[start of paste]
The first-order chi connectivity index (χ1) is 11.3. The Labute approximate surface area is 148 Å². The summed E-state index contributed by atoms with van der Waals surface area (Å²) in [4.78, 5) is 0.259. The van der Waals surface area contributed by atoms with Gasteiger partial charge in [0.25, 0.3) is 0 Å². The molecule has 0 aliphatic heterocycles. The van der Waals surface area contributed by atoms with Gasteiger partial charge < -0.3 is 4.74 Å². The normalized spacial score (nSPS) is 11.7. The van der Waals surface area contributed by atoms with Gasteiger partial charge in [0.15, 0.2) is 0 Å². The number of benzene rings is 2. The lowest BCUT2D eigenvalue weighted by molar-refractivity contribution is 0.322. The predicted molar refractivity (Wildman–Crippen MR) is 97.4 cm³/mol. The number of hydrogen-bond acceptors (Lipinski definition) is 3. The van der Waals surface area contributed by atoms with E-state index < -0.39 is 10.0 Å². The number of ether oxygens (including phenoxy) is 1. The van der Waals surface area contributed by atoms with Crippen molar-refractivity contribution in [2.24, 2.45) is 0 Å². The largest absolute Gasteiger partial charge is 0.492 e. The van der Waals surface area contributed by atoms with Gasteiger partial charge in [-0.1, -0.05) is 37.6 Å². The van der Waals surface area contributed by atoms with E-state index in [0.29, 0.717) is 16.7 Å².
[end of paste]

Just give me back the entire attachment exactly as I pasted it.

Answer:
The first-order chi connectivity index (χ1) is 11.3. The Labute approximate surface area is 148 Å². The summed E-state index contributed by atoms with van der Waals surface area (Å²) in [4.78, 5) is 0.259. The van der Waals surface area contributed by atoms with Gasteiger partial charge in [0.25, 0.3) is 0 Å². The molecule has 0 aliphatic heterocycles. The van der Waals surface area contributed by atoms with Gasteiger partial charge < -0.3 is 4.74 Å². The normalized spacial score (nSPS) is 11.7. The van der Waals surface area contributed by atoms with Gasteiger partial charge in [0.15, 0.2) is 0 Å². The number of benzene rings is 2. The lowest BCUT2D eigenvalue weighted by molar-refractivity contribution is 0.322. The predicted molar refractivity (Wildman–Crippen MR) is 97.4 cm³/mol. The number of hydrogen-bond acceptors (Lipinski definition) is 3. The van der Waals surface area contributed by atoms with E-state index < -0.39 is 10.0 Å². The number of ether oxygens (including phenoxy) is 1. The van der Waals surface area contributed by atoms with Crippen molar-refractivity contribution in [2.24, 2.45) is 0 Å². The largest absolute Gasteiger partial charge is 0.492 e. The van der Waals surface area contributed by atoms with Gasteiger partial charge in [-0.1, -0.05) is 37.6 Å². The van der Waals surface area contributed by atoms with E-state index in [0.29, 0.717) is 16.7 Å².